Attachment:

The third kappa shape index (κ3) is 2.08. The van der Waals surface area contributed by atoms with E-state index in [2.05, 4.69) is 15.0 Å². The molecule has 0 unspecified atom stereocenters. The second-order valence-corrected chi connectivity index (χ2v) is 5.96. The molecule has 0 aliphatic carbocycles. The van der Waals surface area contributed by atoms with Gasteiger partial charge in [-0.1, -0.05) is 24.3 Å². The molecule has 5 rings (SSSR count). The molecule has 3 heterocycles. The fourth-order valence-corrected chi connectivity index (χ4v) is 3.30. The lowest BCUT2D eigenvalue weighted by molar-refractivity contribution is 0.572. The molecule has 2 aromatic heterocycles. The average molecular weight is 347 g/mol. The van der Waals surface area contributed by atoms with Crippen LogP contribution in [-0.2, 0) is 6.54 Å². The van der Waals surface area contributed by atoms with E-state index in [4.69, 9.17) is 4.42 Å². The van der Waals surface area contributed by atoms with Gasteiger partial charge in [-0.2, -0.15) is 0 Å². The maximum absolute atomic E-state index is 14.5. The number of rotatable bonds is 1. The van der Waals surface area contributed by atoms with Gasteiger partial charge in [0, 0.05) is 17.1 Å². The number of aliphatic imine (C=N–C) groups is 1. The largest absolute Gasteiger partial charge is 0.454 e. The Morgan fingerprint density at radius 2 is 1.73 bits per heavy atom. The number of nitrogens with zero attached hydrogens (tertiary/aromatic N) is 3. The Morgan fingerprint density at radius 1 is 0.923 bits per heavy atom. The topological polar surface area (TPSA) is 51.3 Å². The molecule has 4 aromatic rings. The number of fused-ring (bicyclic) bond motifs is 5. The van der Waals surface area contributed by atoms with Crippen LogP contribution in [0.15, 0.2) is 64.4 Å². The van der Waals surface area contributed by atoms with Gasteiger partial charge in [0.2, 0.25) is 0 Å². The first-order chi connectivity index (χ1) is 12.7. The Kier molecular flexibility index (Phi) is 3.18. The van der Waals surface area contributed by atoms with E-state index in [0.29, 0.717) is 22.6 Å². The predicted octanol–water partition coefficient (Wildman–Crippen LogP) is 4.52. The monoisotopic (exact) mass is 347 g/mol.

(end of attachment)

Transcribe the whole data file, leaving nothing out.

The third kappa shape index (κ3) is 2.08. The van der Waals surface area contributed by atoms with E-state index in [2.05, 4.69) is 15.0 Å². The molecule has 0 unspecified atom stereocenters. The second-order valence-corrected chi connectivity index (χ2v) is 5.96. The molecule has 0 aliphatic carbocycles. The van der Waals surface area contributed by atoms with Gasteiger partial charge in [-0.1, -0.05) is 24.3 Å². The molecule has 5 rings (SSSR count). The molecule has 3 heterocycles. The fourth-order valence-corrected chi connectivity index (χ4v) is 3.30. The lowest BCUT2D eigenvalue weighted by molar-refractivity contribution is 0.572. The molecule has 2 aromatic heterocycles. The average molecular weight is 347 g/mol. The van der Waals surface area contributed by atoms with Crippen LogP contribution in [-0.2, 0) is 6.54 Å². The van der Waals surface area contributed by atoms with E-state index in [4.69, 9.17) is 4.42 Å². The van der Waals surface area contributed by atoms with Gasteiger partial charge in [-0.2, -0.15) is 0 Å². The maximum absolute atomic E-state index is 14.5. The number of rotatable bonds is 1. The van der Waals surface area contributed by atoms with Gasteiger partial charge in [0, 0.05) is 17.1 Å². The number of aliphatic imine (C=N–C) groups is 1. The largest absolute Gasteiger partial charge is 0.454 e. The Morgan fingerprint density at radius 2 is 1.73 bits per heavy atom. The number of nitrogens with zero attached hydrogens (tertiary/aromatic N) is 3. The Morgan fingerprint density at radius 1 is 0.923 bits per heavy atom. The topological polar surface area (TPSA) is 51.3 Å². The molecule has 4 aromatic rings. The number of fused-ring (bicyclic) bond motifs is 5. The van der Waals surface area contributed by atoms with Crippen LogP contribution in [0.15, 0.2) is 64.4 Å². The van der Waals surface area contributed by atoms with Gasteiger partial charge in [0.2, 0.25) is 0 Å². The first-order chi connectivity index (χ1) is 12.7. The Kier molecular flexibility index (Phi) is 3.18. The van der Waals surface area contributed by atoms with E-state index in [0.29, 0.717) is 22.6 Å². The predicted octanol–water partition coefficient (Wildman–Crippen LogP) is 4.52. The monoisotopic (exact) mass is 347 g/mol.